Mr. Balkin sees this openness and pluralism as a rebuke to the argument posited by Cass Sunstein, a professor of law at Chicago, in his 2001 book, Republic.com (Princeton University Press). “Cass’s view was that the Internet was going to become an increasingly closed-off set of ideological communities, and that people would become more extreme over time. His argument was based on his assessment of what the technology looked like around 2000. But one of the things about the Internet is that it is protean. Its architecture is constantly changing.” (Mr. Sunstein did not reply to an e-mail invitation to respond to Mr. Balkin’s comment.)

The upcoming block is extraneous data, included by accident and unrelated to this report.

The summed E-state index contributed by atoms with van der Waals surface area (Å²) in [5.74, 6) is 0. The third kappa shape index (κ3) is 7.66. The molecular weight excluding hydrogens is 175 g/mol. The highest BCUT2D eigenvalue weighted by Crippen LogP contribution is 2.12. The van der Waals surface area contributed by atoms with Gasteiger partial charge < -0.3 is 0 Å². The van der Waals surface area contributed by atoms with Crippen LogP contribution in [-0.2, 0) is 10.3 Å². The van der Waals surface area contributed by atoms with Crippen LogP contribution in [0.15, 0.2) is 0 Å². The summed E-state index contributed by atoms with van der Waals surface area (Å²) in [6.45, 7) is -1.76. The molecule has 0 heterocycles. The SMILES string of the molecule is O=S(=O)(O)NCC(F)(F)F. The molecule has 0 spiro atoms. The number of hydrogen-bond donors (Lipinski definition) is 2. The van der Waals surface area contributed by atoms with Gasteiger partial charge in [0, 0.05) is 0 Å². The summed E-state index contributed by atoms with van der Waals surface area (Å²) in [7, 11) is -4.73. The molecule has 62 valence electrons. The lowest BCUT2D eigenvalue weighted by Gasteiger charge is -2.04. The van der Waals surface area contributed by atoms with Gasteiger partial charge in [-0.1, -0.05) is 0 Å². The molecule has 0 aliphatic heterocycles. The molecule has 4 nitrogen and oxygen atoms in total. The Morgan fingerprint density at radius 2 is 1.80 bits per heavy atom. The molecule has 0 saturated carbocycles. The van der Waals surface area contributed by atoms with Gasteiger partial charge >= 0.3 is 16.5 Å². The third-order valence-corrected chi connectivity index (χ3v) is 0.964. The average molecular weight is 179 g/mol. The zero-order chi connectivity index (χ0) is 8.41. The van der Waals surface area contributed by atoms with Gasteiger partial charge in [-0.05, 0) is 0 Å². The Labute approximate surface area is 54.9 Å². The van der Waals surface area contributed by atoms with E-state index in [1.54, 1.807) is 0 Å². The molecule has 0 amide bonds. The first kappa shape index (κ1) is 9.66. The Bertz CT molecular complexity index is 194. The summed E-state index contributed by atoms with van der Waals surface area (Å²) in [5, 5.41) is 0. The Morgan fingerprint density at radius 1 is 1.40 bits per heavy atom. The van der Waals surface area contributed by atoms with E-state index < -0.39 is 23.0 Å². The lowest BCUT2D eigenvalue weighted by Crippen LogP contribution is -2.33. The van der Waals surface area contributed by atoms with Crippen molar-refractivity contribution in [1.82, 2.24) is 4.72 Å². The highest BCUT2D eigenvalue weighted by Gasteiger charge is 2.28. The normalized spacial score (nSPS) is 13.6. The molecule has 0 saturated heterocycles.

Others are less hopeful. Mr. Muller says that he perceives among academic bloggers “a talk-radioization of the discourse, which I’m not especially interested in participating in. It’s becoming very personality-driven, very combative, very adversarial. There’s a kind of ideological categorizing that goes on. … It really does start to feel like the Rush Limbaugh show.”
I don’t know how Muller could say such a thing. Academic bloggers are rational, polite and unfailingly, even rigorously intellectual to a fault. What an ignorant, patronising jerk!